Apple created a virtual firestorm this weekend when news got out that Apple would no longer allow entry into the app store for apps that were created using cross-platform development tools. Rather, if you want to get on the iPhone, you better get up to speed on either C, C++, or Objective C.
Gret Slepak, CEO and founder of Tao Effect, decided to write Steve Jobs via email to express his concern, explaining that while he loves the iPhone, Apple’s SDK TOS is “growing on it invisible cancer.”
Jobs tersely responded by pointing Slepak to a post from Daring Fireball’s John Gruber who argued that Apple’s change to the developer agreement was done to maintain a high threshold of quality for iPhone apps.
Slepak, however, wasn’t convinced. He fired back at Jobs:
Sorry. I didn’t catch that post, but I finished it just now.
I still think it undermines Apple. You didn’t need this clause to get to where you are now with the iPhone’s market share, adding it just makes people lose respect for you and run for the hills, as a commenter to that article stated:
“So what Apple does not want is for some other company to establish a de facto standard software platform on top of Cocoa Touch. Not Adobe’s Flash. Not .NET (through MonoTouch). If that were to happen, there’s no lock-in advantage.”
And that makes Apple evil. At least, it does in the sense that Google uses the term in “don’t be evil” – I believe pg translated “evil” as something along the lines of “trying to compete by means other than making the best product and marketing it honestly”.
From a developer’s point of view, you’re limiting creativity itself. Gruber is wrong, there are plenty of [applications] written using cross-platform frameworks that are amazing, that he himself has praised. Mozilla’s Firefox just being one of them.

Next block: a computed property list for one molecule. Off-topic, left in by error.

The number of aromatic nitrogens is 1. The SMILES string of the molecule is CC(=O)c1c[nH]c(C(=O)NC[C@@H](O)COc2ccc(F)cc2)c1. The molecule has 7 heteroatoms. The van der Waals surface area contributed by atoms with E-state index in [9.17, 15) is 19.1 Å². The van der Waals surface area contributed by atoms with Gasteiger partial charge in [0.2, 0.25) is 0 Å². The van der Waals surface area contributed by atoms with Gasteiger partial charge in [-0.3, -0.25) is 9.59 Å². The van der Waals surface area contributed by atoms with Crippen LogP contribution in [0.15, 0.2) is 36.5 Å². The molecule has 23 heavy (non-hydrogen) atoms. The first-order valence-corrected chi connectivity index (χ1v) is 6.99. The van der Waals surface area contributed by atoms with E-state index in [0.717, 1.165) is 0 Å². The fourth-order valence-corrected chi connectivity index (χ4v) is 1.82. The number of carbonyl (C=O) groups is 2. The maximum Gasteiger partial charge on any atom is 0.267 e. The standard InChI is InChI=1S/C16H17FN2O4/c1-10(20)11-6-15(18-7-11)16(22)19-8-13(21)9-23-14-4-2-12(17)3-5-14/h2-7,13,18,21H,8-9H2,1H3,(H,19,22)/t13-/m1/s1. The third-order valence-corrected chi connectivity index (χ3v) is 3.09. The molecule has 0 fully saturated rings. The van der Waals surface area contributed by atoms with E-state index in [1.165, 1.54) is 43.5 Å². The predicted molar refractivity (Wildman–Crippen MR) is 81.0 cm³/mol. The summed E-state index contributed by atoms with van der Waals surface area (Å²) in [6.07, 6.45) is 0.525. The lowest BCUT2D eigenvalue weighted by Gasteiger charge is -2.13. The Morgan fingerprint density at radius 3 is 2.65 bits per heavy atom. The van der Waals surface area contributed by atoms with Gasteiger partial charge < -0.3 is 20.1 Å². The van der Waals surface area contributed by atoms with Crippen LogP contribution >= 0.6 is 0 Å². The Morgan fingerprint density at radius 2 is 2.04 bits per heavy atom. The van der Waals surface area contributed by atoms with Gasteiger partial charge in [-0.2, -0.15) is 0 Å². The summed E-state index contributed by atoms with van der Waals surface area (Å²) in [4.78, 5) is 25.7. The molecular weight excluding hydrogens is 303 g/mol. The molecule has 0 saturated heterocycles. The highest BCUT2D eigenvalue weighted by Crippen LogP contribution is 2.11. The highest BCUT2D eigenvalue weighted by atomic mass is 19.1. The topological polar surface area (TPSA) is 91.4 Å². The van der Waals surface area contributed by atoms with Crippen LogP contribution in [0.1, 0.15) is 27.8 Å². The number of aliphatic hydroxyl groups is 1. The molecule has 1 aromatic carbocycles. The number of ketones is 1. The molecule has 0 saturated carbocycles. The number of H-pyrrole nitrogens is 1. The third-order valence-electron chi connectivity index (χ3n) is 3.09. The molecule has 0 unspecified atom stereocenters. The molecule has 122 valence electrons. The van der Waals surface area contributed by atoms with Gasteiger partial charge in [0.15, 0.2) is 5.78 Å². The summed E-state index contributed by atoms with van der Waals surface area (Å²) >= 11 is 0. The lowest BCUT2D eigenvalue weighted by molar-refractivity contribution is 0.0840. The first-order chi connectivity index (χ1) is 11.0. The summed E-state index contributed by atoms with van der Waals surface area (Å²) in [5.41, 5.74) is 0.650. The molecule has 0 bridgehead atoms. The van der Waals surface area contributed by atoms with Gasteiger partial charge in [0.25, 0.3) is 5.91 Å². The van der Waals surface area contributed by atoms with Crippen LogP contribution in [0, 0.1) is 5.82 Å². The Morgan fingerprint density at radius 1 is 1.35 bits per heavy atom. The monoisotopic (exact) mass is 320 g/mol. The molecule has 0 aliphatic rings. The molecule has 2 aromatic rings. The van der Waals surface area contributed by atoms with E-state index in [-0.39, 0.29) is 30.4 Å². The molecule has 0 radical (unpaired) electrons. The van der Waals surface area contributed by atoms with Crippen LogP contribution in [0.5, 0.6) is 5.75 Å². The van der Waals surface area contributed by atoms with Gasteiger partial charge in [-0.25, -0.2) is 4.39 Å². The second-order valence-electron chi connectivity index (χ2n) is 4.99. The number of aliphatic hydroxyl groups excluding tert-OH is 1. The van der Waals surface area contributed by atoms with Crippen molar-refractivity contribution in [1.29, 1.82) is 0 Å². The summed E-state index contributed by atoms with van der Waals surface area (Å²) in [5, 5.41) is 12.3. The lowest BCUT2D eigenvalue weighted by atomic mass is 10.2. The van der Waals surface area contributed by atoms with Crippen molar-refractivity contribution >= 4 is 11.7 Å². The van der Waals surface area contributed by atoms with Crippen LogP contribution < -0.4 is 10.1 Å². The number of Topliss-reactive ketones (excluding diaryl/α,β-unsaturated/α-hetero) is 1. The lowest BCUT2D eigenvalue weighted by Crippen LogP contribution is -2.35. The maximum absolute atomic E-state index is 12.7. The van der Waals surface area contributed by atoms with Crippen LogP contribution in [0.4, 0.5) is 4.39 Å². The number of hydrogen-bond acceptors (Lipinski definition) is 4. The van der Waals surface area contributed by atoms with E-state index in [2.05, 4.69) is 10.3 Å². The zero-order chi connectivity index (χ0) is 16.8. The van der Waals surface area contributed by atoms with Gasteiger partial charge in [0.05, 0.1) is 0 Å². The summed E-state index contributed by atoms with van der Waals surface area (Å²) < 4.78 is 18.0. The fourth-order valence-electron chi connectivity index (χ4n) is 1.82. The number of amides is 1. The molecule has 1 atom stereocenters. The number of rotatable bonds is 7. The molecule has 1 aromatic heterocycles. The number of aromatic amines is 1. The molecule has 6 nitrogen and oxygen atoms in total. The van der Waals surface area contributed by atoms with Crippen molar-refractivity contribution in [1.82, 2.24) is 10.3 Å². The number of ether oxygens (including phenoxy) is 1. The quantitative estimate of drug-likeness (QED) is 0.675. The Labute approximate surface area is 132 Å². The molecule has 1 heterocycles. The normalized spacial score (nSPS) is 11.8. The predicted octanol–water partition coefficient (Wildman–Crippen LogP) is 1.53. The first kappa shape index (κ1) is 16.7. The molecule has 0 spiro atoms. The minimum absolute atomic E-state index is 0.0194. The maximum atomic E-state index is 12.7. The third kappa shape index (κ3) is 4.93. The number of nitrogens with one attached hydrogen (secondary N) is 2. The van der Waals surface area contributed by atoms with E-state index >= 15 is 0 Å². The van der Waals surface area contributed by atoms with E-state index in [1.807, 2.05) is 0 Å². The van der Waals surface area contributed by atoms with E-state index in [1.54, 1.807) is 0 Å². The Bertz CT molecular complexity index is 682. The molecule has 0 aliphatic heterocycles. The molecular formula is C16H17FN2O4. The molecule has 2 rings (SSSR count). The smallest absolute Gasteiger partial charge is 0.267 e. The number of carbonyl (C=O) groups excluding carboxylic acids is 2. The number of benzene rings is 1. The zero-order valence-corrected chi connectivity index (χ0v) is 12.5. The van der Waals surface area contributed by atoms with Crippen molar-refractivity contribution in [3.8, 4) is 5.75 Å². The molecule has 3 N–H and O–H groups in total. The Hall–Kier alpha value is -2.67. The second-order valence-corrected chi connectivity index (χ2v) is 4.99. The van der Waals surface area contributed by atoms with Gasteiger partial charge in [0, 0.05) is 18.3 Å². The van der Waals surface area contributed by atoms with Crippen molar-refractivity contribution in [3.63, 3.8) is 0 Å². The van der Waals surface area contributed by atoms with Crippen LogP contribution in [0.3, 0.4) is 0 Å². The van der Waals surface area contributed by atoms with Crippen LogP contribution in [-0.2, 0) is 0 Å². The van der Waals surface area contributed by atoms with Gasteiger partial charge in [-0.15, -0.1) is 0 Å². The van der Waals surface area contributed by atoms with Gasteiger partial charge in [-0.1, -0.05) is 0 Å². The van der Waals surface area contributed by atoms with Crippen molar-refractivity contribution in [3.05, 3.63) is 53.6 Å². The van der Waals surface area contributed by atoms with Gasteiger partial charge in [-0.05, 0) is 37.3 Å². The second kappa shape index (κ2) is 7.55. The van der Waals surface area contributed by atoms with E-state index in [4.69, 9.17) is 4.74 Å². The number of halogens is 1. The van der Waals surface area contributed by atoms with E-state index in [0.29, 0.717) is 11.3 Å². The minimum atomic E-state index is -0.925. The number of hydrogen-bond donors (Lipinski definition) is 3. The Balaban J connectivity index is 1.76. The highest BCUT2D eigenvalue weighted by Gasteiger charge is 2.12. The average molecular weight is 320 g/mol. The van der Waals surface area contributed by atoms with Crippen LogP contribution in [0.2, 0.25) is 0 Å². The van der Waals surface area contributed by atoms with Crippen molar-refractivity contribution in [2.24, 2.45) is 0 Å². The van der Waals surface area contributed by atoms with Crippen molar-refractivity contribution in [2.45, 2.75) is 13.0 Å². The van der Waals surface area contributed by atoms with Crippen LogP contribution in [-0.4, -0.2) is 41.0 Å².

I don’t think Apple has much to gain with 3.3.1, quite the opposite actually.
Not 3 minutes later, Jobs responded once again:
We’ve been there before, and intermediate layers between the platform and the developer ultimately produces sub-standard apps and hinders the progress of the platform.
Still unswayed, Slepak wrote back one final time:
The Mac has only been helped by the fact that Firefox, Ableton Live, and hundreds of other high-quality applications can run on it thanks to the fact that developers have a choice as to what tools they can use on it.
Crappy developers will make crappy apps regardless of how many layers there are, and it doesn’t make sense to limit source-to-source conversion tools like Unity3D and others. They’re all building apps through the iPhone developer tools in the end so the situation isn’t even comparable to the Mac where applications can completely avoid using Apple’s frameworks by replacing them with others.
In my opinion, 3.3.1 only serves to make the platform less attractive to legitimate developers, giving them reason to write their software for competing platforms instead.
Thanks for considering this.
A lot more in the full entry which you can find over here.